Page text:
Lent: the Church's Great Retreat

Friday, Mar. 04, 2011
Lent: the Church's Great Retreat + Enlarge
The Most Rev. John C. Wester, Bishop of Salt Lake City, will celebrate the beginning of Lent with a Mass at noon on Ash Wednesday at the Cathedral of the Madeleine.

By Jakob Rinderknecht

Special to the Intermountain Catholic

As we approach the season of Lent once again, it’s a good idea to consider, once again, why we observe this season each year. It’s easy enough to decide to give up something minor, eat pricey fish on Fridays and count down the days until it’s all over. Asking ourselves why we observe Lent each year might help us to observe it in a way that might actually lead us closer to Christ.

The Church has long referred to the sacraments of baptism, confirmation, and Eucharist as the Easter mysteries. Lent has its roots in the Church’s preparation of catechumens for participation in that mystery. If we think of Lent and Easter as forming one central mystery at the heart of Christian faith, a mystery that we enter through the sacraments, then each year we have a new opportunity to return to the mystery at the center of our lives.

This mystery is most clearly celebrated in the Great Three Days, or Triduum, of Holy Thursday, Good Friday, and the Easter Vigil. Here we re-experience the mystery of Christ’s passion, death, and resurrection. The 50 days of Easter are our celebration of God’s victory in Jesus over death and the grave for us, but before we celebrate the new life we receive, we spend 40 days preparing to enter into this great mystery. The disciplines of Lent, fasting, prayer and almsgiving are designed to work together to help us die to ourselves and be raised again with Christ.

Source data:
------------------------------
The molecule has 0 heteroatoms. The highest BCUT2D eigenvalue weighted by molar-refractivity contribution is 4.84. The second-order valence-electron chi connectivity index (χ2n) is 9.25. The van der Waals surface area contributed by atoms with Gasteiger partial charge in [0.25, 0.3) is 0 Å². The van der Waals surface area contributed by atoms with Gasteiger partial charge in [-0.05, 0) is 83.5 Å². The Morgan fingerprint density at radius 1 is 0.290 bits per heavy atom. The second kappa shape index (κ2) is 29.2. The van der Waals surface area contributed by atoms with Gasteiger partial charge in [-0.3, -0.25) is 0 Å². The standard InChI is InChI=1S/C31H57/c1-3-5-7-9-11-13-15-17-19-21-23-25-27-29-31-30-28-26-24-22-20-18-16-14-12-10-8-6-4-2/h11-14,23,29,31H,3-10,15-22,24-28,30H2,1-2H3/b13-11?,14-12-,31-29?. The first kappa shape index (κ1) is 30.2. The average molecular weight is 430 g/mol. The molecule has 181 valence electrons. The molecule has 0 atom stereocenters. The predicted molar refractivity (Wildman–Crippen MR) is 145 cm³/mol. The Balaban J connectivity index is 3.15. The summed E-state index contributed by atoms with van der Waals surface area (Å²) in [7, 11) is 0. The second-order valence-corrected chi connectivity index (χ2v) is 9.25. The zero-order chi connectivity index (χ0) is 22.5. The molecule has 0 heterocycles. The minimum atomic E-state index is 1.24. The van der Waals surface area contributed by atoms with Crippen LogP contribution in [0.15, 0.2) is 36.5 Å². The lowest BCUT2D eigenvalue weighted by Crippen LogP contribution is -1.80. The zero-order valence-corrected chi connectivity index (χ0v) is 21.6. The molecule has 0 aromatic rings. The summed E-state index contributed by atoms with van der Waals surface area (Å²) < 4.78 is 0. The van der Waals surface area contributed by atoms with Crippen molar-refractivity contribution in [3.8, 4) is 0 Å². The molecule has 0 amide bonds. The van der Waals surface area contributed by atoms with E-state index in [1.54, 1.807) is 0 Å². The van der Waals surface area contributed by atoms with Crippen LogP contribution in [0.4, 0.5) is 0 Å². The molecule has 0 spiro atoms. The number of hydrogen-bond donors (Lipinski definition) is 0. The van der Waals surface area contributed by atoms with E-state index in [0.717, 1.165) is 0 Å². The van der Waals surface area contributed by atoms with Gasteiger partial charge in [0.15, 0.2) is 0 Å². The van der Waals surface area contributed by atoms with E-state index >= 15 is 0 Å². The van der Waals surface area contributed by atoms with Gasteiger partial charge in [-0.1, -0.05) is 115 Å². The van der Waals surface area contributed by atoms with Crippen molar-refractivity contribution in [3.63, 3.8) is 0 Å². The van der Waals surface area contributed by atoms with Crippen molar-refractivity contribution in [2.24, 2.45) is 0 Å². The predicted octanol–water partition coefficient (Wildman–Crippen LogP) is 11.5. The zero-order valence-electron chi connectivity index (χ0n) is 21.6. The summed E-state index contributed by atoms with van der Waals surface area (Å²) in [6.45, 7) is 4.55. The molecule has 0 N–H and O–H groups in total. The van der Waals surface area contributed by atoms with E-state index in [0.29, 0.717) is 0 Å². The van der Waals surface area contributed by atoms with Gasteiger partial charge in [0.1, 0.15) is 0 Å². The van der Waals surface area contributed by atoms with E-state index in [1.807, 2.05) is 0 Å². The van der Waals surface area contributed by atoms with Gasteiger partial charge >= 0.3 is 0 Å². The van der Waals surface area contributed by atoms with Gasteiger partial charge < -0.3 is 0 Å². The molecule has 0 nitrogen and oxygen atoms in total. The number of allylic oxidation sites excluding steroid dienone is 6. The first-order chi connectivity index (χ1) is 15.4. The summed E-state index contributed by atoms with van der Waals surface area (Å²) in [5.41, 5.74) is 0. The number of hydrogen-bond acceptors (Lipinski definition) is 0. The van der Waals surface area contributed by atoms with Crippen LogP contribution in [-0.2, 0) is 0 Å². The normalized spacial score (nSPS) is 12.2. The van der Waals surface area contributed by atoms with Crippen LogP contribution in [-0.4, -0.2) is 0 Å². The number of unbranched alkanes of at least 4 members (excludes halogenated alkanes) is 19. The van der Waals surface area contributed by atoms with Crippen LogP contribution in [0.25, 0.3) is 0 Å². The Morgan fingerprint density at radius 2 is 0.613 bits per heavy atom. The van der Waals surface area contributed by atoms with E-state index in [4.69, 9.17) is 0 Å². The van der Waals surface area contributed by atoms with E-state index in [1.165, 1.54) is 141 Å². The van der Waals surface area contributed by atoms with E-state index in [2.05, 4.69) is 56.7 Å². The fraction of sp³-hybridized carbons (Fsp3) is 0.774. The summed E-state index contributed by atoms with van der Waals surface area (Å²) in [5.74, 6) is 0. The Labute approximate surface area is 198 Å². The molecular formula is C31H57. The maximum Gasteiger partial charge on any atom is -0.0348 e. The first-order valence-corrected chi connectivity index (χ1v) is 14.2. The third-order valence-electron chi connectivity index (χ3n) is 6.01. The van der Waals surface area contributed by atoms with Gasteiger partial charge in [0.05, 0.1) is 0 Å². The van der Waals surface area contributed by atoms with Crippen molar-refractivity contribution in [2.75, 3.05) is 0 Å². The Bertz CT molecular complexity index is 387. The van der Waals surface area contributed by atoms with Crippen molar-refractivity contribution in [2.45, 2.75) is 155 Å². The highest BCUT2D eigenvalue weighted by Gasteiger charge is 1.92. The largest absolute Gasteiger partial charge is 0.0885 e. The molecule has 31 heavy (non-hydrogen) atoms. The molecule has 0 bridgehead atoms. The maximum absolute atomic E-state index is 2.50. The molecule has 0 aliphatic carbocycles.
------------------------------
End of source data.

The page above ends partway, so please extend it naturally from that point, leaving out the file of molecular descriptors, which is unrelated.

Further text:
Fasting is an ancient practice in many cultures. In the Christian tradition, it hearkens back to Jesus’ own practice of withdrawing from society for fasting and prayer. The Desert Fathers and Mothers, monks and nuns of the Egyptian desert, believed that fasting was a path for the Christian to struggle with what they called the ‘thoughts’ or ‘temptations.’ These thoughts were the eight things that could distract a monk from praying: gluttony, lust, greed, sadness, anger, acedia (distraction and apathy), vainglory (failing to trust in God), and pride.

Gluttony always led the list because the Fathers and Mothers taught that it was the first that a Christian would have to combat. The reason for this is simple: Eating is a basic and necessary part of human life. Even after fleeing to the desert, monks and nuns would have to eat, even if other temptations were far away.

But fasting is never for its own sake. Fasting is practice to free us for prayer, and for service of neighbor. In the desert, the Fathers and Mothers spent their days in prayer, and often weaving reed mats that could be sold so that they would have money for alms for the poor.

In baptism we die to ourselves and are raised in Christ, we are strengthened in the Spirit in Confirmation, and together receive and become Christ’s body and blood in the Eucharist. This is the mystery we celebrate in the Triduum, and for which we prepare during Lent.

Each Christian is invited by the Church to join the annual preparation for Easter – the great retreat of the Church as we prepare again with new catechumens for incorporation into Christ. This is the purpose of Lent – seeking the heart of the mystery that we live as Christians. Our fasting is more than avoiding sweets, it is the first step in being configured to Christ. It allows us to enter into prayer and come to know God better. In this, we are freed to share what we have with others and live in the kingdom of God to which Jesus invites us.

Jakob Rinderknecht teaches adult religious education and is a member of the RCIA team at the Cathedral of the Madeleine.

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